Use of Counselling Skills in Helping Work

Topics: Hearing Pages: 6 (2564 words) Published: December 5, 2012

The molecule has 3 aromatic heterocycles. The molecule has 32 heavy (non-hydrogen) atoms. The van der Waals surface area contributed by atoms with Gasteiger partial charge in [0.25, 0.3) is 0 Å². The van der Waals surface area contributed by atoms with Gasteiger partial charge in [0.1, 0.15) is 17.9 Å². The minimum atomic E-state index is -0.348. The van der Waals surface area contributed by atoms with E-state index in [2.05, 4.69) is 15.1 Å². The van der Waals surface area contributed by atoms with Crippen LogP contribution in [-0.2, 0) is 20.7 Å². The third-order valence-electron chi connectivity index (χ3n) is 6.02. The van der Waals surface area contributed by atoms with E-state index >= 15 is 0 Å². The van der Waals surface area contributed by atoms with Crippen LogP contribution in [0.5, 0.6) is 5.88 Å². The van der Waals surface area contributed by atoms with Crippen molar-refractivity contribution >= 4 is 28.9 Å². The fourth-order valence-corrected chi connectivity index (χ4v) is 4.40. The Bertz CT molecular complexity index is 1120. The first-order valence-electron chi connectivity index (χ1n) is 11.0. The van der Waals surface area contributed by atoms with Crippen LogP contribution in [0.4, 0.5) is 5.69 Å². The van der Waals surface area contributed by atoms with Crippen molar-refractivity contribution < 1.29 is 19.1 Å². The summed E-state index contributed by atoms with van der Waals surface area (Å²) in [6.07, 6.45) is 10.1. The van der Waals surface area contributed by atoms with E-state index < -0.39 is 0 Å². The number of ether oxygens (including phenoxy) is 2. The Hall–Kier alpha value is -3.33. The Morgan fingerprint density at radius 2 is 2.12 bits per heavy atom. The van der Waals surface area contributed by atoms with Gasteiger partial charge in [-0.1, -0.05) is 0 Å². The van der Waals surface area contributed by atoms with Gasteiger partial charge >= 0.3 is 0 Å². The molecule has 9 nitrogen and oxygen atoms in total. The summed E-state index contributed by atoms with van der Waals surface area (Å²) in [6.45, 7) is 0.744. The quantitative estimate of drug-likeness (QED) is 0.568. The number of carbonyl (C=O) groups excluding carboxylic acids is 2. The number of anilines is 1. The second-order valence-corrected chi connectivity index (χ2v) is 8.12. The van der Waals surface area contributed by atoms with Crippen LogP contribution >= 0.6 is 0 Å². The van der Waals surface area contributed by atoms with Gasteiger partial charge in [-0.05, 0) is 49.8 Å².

How do I make use of counselling skills and knowledge in helping interactions and/or helping work? In this essay I will outline how I make use of counselling skills and knowledge gained by looking at them individually and providing examples of how they have been used working with families and in my personal life. This will be formally and informally and will include skills practice from this course. I will look at the effects the helping have on me and how I deal with them. Carl Rogers developed person centred therapy believing individuals design their own destiny and can successfully deal with their struggles and distresses as they have within them sufficient ability, though they may be unaware of the potential for growth and improvement they hold. The emphasis in the person centred therapy relationship is trust, respect and acceptance with awareness of beneficial changes to the client that can be brought about by such an atmosphere. Carl Rogers believed this was dependent on the counsellor having 3 core skills, empathy, congruence and unconditional positive regard, believing these 3 skills are essential, in a helping situation. Empathy where I stand in the helpee’s shoe enables me to see and understand things from the helpee’s perspective, by separating the behaviour from the individual& remaining non-judgemental I exercise unconditional positive regard and in being genuine, keeping it real with the helpee I implement congruence. Without these conditions in place it would be difficult for trust to be developed and, without trust a fruitful relationship cannot be established. Active Listening is a consciousness not just of what is said, but of body language, vocal tone & actions that speak non-vocally, as a helper I show an interest in the helpee’s concerns and wellbeing, giving them my undivided attention and actively listening for the duration of our time, doing this helps to makes the helpee to feel respected, valued, accepted and reassured. I am mindful when listening to my sons of listening not only to what they say but how they say it, taking into account their body language, tone, posture, gestures etc., my son recently told me that he was fine, however his solemn expression, tone and how he was slouching told me otherwise, bringing this to his is attention (immediacy), by sharing what I saw and felt, telling him what he was saying did not measure up with what he was expressing and how he was coming across, invited him to explore what was taking place between us as we spoke, allowing him to gain more of an understanding of himself. When using immediacy I am honest about what I see, hear and sense, by describing what I see and hear I invite the helpee to comment on what I have shared, I am conscious of how and when I use immediacy remaining mindful of its potential impact on the relationship. I therefore choose what I say carefully, whilst being aware of why I am sharing; making sure that it is in the helpee’s best interest and not mine. I am sensitive to the helpee’s needs. Immediacy involves risk taking by making myself vulnerable, and being willing to follow through on its outcome, it invites here and now exploration of the helpee’s ways of relating in the immediate situation. If not used with sensitivity it could cause a breakdown of the relationship. I relate the Johari window to immediacy which comes under active listening, it is a technique created by American Psychologists Joseph Luft and Harry Ingham in 1955, it was named Johari after combining their first names, it is used as an aid for self-awareness and personal development, which indicate feelings, opinions, attitudes, aims, incentives, etc. - within or about an individual, it consists of four areas, being: = awareness of conscious behaviour that is known to you and others, 2.blind=things visible to others but not to you 3.hidden =things you are aware of but do not reveal to others and 4. unknown = motives feelings and thoughts...
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